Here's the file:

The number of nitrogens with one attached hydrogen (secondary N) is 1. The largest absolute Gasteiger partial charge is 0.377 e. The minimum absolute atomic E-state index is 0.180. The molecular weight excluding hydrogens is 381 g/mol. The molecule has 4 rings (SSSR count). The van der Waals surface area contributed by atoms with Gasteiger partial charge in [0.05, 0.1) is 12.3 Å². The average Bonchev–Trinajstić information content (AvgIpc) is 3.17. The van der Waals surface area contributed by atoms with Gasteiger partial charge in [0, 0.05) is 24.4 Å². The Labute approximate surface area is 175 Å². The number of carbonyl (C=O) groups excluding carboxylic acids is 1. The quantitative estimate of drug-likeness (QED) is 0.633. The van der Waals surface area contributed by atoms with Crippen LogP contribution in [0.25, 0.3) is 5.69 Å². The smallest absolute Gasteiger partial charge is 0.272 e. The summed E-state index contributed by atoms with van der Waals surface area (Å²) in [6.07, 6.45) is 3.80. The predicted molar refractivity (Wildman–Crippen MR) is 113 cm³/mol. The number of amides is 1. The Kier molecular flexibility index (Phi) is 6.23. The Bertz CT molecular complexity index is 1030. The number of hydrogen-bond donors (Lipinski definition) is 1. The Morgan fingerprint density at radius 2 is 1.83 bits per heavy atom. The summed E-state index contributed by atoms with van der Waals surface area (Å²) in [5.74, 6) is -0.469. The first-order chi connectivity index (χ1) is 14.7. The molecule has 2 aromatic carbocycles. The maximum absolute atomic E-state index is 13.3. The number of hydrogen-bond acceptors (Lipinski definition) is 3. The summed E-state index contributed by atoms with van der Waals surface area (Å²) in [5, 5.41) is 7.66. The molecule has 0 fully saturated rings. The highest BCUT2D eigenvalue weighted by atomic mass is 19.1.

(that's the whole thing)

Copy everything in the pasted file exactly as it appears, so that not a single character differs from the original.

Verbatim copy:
The number of nitrogens with one attached hydrogen (secondary N) is 1. The largest absolute Gasteiger partial charge is 0.377 e. The minimum absolute atomic E-state index is 0.180. The molecular weight excluding hydrogens is 381 g/mol. The molecule has 4 rings (SSSR count). The van der Waals surface area contributed by atoms with Gasteiger partial charge in [0.05, 0.1) is 12.3 Å². The average Bonchev–Trinajstić information content (AvgIpc) is 3.17. The van der Waals surface area contributed by atoms with Gasteiger partial charge in [0, 0.05) is 24.4 Å². The Labute approximate surface area is 175 Å². The number of carbonyl (C=O) groups excluding carboxylic acids is 1. The quantitative estimate of drug-likeness (QED) is 0.633. The van der Waals surface area contributed by atoms with Crippen LogP contribution in [0.25, 0.3) is 5.69 Å². The smallest absolute Gasteiger partial charge is 0.272 e. The summed E-state index contributed by atoms with van der Waals surface area (Å²) in [6.07, 6.45) is 3.80. The predicted molar refractivity (Wildman–Crippen MR) is 113 cm³/mol. The number of amides is 1. The Kier molecular flexibility index (Phi) is 6.23. The Bertz CT molecular complexity index is 1030. The number of hydrogen-bond donors (Lipinski definition) is 1. The Morgan fingerprint density at radius 2 is 1.83 bits per heavy atom. The summed E-state index contributed by atoms with van der Waals surface area (Å²) in [5.74, 6) is -0.469. The first-order chi connectivity index (χ1) is 14.7. The molecule has 2 aromatic carbocycles. The maximum absolute atomic E-state index is 13.3. The number of hydrogen-bond acceptors (Lipinski definition) is 3. The summed E-state index contributed by atoms with van der Waals surface area (Å²) in [5, 5.41) is 7.66. The molecule has 0 fully saturated rings. The highest BCUT2D eigenvalue weighted by atomic mass is 19.1.